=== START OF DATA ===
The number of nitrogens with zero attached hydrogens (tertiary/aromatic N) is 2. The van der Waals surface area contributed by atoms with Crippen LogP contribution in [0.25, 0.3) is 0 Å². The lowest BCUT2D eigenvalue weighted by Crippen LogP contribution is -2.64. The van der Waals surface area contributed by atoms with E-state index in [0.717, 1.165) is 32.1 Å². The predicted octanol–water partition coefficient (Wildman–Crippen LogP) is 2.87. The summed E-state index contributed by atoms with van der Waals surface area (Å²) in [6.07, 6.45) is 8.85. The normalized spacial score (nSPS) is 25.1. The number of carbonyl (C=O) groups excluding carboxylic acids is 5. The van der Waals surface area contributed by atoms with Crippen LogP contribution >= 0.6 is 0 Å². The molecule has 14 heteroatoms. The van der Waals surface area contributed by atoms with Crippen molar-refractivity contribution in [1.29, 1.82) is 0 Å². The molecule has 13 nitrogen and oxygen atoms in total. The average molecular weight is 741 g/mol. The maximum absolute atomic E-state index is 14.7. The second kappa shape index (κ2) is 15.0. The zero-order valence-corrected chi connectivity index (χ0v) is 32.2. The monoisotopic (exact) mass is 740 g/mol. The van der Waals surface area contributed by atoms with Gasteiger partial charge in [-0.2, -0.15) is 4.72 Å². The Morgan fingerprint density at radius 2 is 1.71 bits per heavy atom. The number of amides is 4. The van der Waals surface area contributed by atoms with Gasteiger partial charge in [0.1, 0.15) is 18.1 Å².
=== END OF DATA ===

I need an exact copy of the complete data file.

The number of nitrogens with zero attached hydrogens (tertiary/aromatic N) is 2. The van der Waals surface area contributed by atoms with Crippen LogP contribution in [0.25, 0.3) is 0 Å². The lowest BCUT2D eigenvalue weighted by Crippen LogP contribution is -2.64. The van der Waals surface area contributed by atoms with E-state index in [0.717, 1.165) is 32.1 Å². The predicted octanol–water partition coefficient (Wildman–Crippen LogP) is 2.87. The summed E-state index contributed by atoms with van der Waals surface area (Å²) in [6.07, 6.45) is 8.85. The normalized spacial score (nSPS) is 25.1. The number of carbonyl (C=O) groups excluding carboxylic acids is 5. The van der Waals surface area contributed by atoms with Crippen LogP contribution >= 0.6 is 0 Å². The molecule has 14 heteroatoms. The van der Waals surface area contributed by atoms with Crippen molar-refractivity contribution in [1.29, 1.82) is 0 Å². The molecule has 13 nitrogen and oxygen atoms in total. The average molecular weight is 741 g/mol. The maximum absolute atomic E-state index is 14.7. The second kappa shape index (κ2) is 15.0. The zero-order valence-corrected chi connectivity index (χ0v) is 32.2. The monoisotopic (exact) mass is 740 g/mol. The van der Waals surface area contributed by atoms with Gasteiger partial charge in [-0.2, -0.15) is 4.72 Å². The Morgan fingerprint density at radius 2 is 1.71 bits per heavy atom. The number of amides is 4. The van der Waals surface area contributed by atoms with Gasteiger partial charge in [0.1, 0.15) is 18.1 Å².